Opinion / Op-Ed Contributors

Stock market needs effective regulation

By Hong Liang (China Daily) Updated: 2013-09-18 07:49

Many economists have expounded on the view that deregulation, or the lifting of government control, is essential to financial reform. But their often repeated argument that too much control is strangling innovation has become a tiring clich that is anything but innovative.

The Everbright Securities' debacle has forcefully demonstrated that deregulation is more like a poison than an elixir for an immature market where intermediaries and investors, both institutional and retail, believe that they can get away with virtually anything to make a fast buck. Otherwise, how could Everbright be so crass and cavalier in weaving a web of lies to cover potential losses caused by an honest mistake?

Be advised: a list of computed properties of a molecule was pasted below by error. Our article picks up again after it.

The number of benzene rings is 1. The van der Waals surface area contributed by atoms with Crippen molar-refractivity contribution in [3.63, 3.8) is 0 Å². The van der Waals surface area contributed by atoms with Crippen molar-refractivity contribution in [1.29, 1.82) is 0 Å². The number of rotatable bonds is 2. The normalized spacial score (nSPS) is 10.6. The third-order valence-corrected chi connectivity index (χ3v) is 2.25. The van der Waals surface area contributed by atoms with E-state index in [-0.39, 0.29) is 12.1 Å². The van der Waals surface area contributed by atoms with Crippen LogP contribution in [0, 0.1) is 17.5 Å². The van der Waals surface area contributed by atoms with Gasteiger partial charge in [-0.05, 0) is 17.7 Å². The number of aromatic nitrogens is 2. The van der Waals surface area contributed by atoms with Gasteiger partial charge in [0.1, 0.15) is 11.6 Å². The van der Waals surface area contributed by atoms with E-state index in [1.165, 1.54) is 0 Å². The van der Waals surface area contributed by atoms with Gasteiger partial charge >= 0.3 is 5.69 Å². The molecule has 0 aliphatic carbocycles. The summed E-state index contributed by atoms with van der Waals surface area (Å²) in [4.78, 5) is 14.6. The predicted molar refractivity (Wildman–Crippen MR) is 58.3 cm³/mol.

Stock market needs effective regulation

An investor looks at an electronic board showing stock information at a brokerage house in Shenyang, Liaoning province. [Photo/Agencies]

It was good that the misdeeds of this wayward stock brokerage, one of the largest in China, were exposed although many angry investors believe that the penalties meted out by China Securities Regulatory Commission were too lenient to have much of a deterrent effect. But this case, together with the bank credit squeeze in June, serves as a stark reminder that the mainland financial markets are not ready for deregulation anytime soon.

However Hong Kong has shown that financial reform can be accomplished without deregulation, at least during the initial phase, as stronger and tighter regulations were needed to rein in market excesses and pave the way for financial reform.

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